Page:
Caregivers also reported some negative consequences to caregiving, including financial, emotional, and physical strain for caregivers. The burdens indicated by caregivers include: causing emotional strain (90 percent), not having enough time for self (86 percent), causing physical stress (77 percent), having conflicts with social life (74 percent), affecting health (74 percent), not having enough time for family (72 percent), interference with work (59 percent), and financial burden (53 percent).

Services Utilization and Satisfaction

The top three sources of information about caregiver support programs in the aging services network are: family or friends (22 percent), the state or local office for the aging (19 percent), and a case manager or a social worker (14 percent). The top three caregiver support services that caregivers received are: information and assistance (72 percent), respite care (47 percent), and caregiver counseling, training, or education (43 percent). Caregiver support services were rated as excellent, very good, or good by 87 percent of survey respondents.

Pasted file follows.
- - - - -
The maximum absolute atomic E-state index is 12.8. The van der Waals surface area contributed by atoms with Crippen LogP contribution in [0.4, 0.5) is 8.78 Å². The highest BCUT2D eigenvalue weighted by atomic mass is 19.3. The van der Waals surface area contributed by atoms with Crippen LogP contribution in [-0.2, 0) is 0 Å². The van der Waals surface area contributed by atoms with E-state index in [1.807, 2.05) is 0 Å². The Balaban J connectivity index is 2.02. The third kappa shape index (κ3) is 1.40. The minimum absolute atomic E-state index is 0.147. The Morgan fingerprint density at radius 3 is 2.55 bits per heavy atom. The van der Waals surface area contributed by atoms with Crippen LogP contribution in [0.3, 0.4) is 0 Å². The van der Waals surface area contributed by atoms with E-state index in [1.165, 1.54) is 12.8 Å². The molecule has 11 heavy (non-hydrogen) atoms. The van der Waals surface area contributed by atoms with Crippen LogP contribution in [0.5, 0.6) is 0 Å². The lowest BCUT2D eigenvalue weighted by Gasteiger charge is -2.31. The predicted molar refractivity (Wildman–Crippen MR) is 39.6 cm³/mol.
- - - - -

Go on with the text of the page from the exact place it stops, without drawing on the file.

The top three home and community-based services that care receivers received are: information about services (44 percent), home care (40 percent), and case management (31 percent). Care receiver support services were rated as excellent, very good, or good by 91percent of survey respondents

Benefits of Caregiver and Care Receiver Services

Caregivers reported that the services they received assisted them in providing care for care receivers in many ways. Seventy-three percent stated the services resulted in benefits to care receivers, 59 percent suggested that the services enabled them to provide care longer, and 56 percent stated that the services helped them be more confident about caregiving. Fifty-two percent reported that their care receivers would not be able to continue to live in the same home if NYSOFA/AAA services had not been provided. These caregivers suggested that potential outcomes for care receivers without the needed services might include: living in a nursing home, living in an assisted living facility, moving in with the caregiver, moving in with another member of the family or a friend, entering into a hospital or a rehab center, or having around-the-clock help.